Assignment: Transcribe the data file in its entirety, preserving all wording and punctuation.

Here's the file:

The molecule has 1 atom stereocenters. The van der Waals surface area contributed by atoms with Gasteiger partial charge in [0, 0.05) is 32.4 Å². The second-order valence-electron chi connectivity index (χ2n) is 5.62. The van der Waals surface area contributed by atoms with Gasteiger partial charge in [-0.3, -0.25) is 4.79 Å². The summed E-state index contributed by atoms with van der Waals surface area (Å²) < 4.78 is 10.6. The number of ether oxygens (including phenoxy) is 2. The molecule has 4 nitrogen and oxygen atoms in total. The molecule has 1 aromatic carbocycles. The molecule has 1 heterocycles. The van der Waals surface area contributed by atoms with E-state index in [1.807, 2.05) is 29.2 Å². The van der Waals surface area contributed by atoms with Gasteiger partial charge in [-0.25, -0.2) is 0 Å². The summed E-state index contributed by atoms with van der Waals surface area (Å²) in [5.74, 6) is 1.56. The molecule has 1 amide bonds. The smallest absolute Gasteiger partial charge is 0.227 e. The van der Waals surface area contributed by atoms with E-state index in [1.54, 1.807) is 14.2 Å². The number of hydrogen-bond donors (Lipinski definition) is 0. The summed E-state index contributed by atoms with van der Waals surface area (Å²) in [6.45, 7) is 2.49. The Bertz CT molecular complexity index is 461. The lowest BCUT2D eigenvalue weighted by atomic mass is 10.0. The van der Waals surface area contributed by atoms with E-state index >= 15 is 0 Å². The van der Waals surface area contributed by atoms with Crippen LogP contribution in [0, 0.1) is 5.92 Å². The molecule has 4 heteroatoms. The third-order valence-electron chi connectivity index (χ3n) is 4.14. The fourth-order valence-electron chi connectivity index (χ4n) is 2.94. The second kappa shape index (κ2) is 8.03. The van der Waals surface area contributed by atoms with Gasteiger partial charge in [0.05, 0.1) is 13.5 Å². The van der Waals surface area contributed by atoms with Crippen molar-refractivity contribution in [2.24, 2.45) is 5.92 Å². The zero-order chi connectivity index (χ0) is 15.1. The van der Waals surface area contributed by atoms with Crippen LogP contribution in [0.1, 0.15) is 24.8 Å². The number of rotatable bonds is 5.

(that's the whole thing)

The molecule has 1 atom stereocenters. The van der Waals surface area contributed by atoms with Gasteiger partial charge in [0, 0.05) is 32.4 Å². The second-order valence-electron chi connectivity index (χ2n) is 5.62. The van der Waals surface area contributed by atoms with Gasteiger partial charge in [-0.3, -0.25) is 4.79 Å². The summed E-state index contributed by atoms with van der Waals surface area (Å²) < 4.78 is 10.6. The number of ether oxygens (including phenoxy) is 2. The molecule has 4 nitrogen and oxygen atoms in total. The molecule has 1 aromatic carbocycles. The molecule has 1 heterocycles. The van der Waals surface area contributed by atoms with E-state index in [1.807, 2.05) is 29.2 Å². The van der Waals surface area contributed by atoms with Gasteiger partial charge in [-0.25, -0.2) is 0 Å². The summed E-state index contributed by atoms with van der Waals surface area (Å²) in [5.74, 6) is 1.56. The molecule has 1 amide bonds. The smallest absolute Gasteiger partial charge is 0.227 e. The van der Waals surface area contributed by atoms with E-state index in [1.54, 1.807) is 14.2 Å². The number of hydrogen-bond donors (Lipinski definition) is 0. The summed E-state index contributed by atoms with van der Waals surface area (Å²) in [6.45, 7) is 2.49. The Bertz CT molecular complexity index is 461. The lowest BCUT2D eigenvalue weighted by atomic mass is 10.0. The van der Waals surface area contributed by atoms with E-state index >= 15 is 0 Å². The van der Waals surface area contributed by atoms with Crippen LogP contribution in [0, 0.1) is 5.92 Å². The molecule has 4 heteroatoms. The third-order valence-electron chi connectivity index (χ3n) is 4.14. The fourth-order valence-electron chi connectivity index (χ4n) is 2.94. The second kappa shape index (κ2) is 8.03. The van der Waals surface area contributed by atoms with Gasteiger partial charge in [0.05, 0.1) is 13.5 Å². The van der Waals surface area contributed by atoms with Crippen molar-refractivity contribution in [2.24, 2.45) is 5.92 Å². The zero-order chi connectivity index (χ0) is 15.1. The van der Waals surface area contributed by atoms with Crippen LogP contribution in [0.1, 0.15) is 24.8 Å². The number of rotatable bonds is 5.